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Implications of the COVID-19 Pandemic on National Security

The novel coronavirus (COVID-19) global pandemic posed new strategic challenges within the political, military, economic, social, infrastructure, information (PMESII), and intelligence domains of nation-states. To analyze the implications of the pandemic’s impact on these domains and to explore their implications on national security the Institute for Leadership and Strategic Studies, the College of Arts and Letters, and the UNG Press are pleased to announce a symposium on the topic for the purpose of contributing to the scholarly discussion of this complex and strategically challenging issue.

For the purpose of this symposium, national security is the safekeeping of the nation as a whole. Its highest order of business is the protection of the nation and its people from attack and other external dangers by maintaining armed forces and guarding state secrets. Because national security entails both national defense and the protection of a series of geopolitical, economic, and other interests, it affects not only defense policy, but foreign and other policies as well.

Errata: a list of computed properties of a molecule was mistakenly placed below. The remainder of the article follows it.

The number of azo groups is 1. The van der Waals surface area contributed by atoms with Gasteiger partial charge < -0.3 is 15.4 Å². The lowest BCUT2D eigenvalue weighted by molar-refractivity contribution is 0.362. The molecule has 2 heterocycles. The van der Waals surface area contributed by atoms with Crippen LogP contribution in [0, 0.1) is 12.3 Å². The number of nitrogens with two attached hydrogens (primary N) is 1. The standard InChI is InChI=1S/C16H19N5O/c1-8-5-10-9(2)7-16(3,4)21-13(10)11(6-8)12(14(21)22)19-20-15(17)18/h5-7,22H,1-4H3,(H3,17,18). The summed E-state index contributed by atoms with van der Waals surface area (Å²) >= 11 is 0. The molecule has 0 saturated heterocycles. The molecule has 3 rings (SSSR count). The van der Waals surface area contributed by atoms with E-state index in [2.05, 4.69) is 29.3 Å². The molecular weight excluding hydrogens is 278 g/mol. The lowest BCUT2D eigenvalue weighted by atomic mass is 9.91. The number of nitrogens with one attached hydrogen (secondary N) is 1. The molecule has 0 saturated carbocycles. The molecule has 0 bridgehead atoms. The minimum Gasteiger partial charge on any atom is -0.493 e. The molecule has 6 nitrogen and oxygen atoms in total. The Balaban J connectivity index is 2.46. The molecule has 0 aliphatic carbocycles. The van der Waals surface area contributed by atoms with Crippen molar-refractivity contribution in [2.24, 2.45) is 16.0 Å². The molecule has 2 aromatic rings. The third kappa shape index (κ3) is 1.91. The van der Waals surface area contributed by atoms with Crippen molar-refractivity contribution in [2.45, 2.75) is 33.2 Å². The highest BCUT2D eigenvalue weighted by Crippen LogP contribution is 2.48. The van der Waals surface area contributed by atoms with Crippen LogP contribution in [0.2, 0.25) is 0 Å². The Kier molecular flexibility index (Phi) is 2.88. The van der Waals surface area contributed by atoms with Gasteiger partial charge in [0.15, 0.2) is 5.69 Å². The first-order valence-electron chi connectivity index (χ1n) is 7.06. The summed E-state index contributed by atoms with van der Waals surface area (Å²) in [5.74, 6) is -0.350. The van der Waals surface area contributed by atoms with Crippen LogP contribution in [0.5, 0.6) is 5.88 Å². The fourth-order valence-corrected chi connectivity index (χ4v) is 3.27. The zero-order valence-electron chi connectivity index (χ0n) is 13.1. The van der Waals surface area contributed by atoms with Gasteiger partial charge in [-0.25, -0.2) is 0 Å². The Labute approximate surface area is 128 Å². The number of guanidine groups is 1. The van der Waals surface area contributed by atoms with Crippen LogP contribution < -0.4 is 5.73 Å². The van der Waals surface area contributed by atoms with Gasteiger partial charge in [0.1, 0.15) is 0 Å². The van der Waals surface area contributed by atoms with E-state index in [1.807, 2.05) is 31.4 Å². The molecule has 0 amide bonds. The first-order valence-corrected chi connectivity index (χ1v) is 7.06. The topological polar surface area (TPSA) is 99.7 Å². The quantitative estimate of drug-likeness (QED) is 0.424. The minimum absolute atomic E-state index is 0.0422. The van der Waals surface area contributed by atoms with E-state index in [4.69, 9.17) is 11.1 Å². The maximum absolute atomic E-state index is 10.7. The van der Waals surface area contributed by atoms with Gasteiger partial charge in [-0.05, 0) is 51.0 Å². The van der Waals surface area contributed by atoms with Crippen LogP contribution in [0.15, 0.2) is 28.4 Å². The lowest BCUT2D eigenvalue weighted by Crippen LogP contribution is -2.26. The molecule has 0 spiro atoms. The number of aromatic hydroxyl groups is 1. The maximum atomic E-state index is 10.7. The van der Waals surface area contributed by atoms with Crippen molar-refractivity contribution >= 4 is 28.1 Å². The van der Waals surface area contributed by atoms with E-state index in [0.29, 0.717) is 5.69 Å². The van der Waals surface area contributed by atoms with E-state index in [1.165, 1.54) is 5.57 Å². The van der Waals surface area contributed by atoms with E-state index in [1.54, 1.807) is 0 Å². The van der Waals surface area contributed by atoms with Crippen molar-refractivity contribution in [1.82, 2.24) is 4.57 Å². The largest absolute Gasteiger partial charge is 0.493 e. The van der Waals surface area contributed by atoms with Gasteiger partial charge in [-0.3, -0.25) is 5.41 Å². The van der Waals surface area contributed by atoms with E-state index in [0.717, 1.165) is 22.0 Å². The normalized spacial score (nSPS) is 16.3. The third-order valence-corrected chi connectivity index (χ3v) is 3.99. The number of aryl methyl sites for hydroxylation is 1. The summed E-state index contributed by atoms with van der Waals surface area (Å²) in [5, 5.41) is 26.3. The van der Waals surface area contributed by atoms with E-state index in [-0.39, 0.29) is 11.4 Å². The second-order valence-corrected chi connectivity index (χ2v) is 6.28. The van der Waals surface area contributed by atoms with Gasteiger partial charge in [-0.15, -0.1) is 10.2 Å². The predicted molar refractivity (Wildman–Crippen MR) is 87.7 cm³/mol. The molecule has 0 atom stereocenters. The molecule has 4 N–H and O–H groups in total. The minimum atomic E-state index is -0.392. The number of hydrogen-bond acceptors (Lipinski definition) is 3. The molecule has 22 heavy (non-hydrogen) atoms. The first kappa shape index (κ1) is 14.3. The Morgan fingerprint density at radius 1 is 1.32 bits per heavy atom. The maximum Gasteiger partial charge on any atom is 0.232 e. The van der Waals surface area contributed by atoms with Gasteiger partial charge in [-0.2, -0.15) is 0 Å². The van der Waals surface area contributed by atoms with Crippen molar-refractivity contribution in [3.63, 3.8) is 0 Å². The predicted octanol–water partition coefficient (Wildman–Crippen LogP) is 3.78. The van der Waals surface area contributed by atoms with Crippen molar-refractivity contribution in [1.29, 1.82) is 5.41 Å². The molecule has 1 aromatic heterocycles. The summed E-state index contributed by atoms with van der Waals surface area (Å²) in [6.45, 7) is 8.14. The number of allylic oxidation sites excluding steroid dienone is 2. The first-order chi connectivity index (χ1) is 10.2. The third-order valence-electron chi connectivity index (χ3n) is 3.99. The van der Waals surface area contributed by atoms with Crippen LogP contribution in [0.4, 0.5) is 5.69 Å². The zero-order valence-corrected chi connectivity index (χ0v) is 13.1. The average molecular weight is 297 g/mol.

Symposium format. The symposium will consist of a series of speakers and panels on 7 and 8 April as well as undergraduate student presentations on the afternoon of 8 April. Panelists will be selected competitively from those who submit abstracts for papers, and tentatively, travel and lodging will be covered by the symposium. Paper submission guidelines are below. Undergraduate student involvement information is in the “Student Presentations” tab below.

Writing contest. A writing contest will be held in conjunction with the symposium and judged by PhD professors at the University of North Georgia. Cash honoraria will be awarded to the winning author and two runners-up. The winner will be afforded the opportunity to attend the symposium at no cost with travel and lodging paid by the symposium. Details are in the “Writing Contest” tab below.

ILSS Symposium 2021 Paper Submission Guidelines

U.S. and international scholars, graduate, and undergraduate students are invited to submit abstracts for papers on topics related to the theme. Please submit abstracts (500 words) and short bio (150 words) by January 18, 2021 to keith.antonia@ung.edu. Panel presentations will be a maximum of 20 minutes in length. Participants will be notified of acceptance by February 8, 2021.

More information about the symposium will be updated here when announced.

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Date

April 7-8, 2021

Location

University of North Georgia
Dahlonega Campus
Convocation Center